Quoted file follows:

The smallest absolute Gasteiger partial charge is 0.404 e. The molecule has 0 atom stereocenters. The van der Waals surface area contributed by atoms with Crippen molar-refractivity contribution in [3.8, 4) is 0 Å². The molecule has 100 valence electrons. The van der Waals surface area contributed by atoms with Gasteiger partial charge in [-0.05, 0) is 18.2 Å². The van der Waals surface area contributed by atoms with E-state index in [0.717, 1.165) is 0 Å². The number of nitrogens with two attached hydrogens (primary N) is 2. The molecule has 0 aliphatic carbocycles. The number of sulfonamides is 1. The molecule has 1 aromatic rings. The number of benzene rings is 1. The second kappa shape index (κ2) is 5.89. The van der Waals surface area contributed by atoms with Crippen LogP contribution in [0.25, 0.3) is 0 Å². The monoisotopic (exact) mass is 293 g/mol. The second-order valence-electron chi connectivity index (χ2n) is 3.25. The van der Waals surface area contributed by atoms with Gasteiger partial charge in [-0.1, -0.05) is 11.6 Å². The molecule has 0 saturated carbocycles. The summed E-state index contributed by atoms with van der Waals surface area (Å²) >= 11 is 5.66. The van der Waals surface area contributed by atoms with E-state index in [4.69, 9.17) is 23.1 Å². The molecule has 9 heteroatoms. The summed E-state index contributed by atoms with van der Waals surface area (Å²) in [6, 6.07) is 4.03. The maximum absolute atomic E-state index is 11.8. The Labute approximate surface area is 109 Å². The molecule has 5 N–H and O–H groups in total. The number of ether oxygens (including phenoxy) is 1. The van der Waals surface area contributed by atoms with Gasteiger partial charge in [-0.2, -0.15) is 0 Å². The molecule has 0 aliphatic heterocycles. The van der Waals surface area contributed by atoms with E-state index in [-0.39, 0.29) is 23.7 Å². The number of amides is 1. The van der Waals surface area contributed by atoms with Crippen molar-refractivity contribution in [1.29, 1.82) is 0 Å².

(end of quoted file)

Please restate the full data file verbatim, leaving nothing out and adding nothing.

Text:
The smallest absolute Gasteiger partial charge is 0.404 e. The molecule has 0 atom stereocenters. The van der Waals surface area contributed by atoms with Crippen molar-refractivity contribution in [3.8, 4) is 0 Å². The molecule has 100 valence electrons. The van der Waals surface area contributed by atoms with Gasteiger partial charge in [-0.05, 0) is 18.2 Å². The van der Waals surface area contributed by atoms with E-state index in [0.717, 1.165) is 0 Å². The number of nitrogens with two attached hydrogens (primary N) is 2. The molecule has 0 aliphatic carbocycles. The number of sulfonamides is 1. The molecule has 1 aromatic rings. The number of benzene rings is 1. The second kappa shape index (κ2) is 5.89. The van der Waals surface area contributed by atoms with Crippen LogP contribution in [0.25, 0.3) is 0 Å². The monoisotopic (exact) mass is 293 g/mol. The second-order valence-electron chi connectivity index (χ2n) is 3.25. The van der Waals surface area contributed by atoms with Gasteiger partial charge in [-0.1, -0.05) is 11.6 Å². The molecule has 0 saturated carbocycles. The summed E-state index contributed by atoms with van der Waals surface area (Å²) >= 11 is 5.66. The van der Waals surface area contributed by atoms with E-state index in [4.69, 9.17) is 23.1 Å². The molecule has 9 heteroatoms. The summed E-state index contributed by atoms with van der Waals surface area (Å²) in [6, 6.07) is 4.03. The maximum absolute atomic E-state index is 11.8. The Labute approximate surface area is 109 Å². The molecule has 5 N–H and O–H groups in total. The number of ether oxygens (including phenoxy) is 1. The van der Waals surface area contributed by atoms with Gasteiger partial charge in [-0.2, -0.15) is 0 Å². The molecule has 0 aliphatic heterocycles. The van der Waals surface area contributed by atoms with E-state index in [-0.39, 0.29) is 23.7 Å². The number of amides is 1. The van der Waals surface area contributed by atoms with Crippen molar-refractivity contribution in [1.29, 1.82) is 0 Å².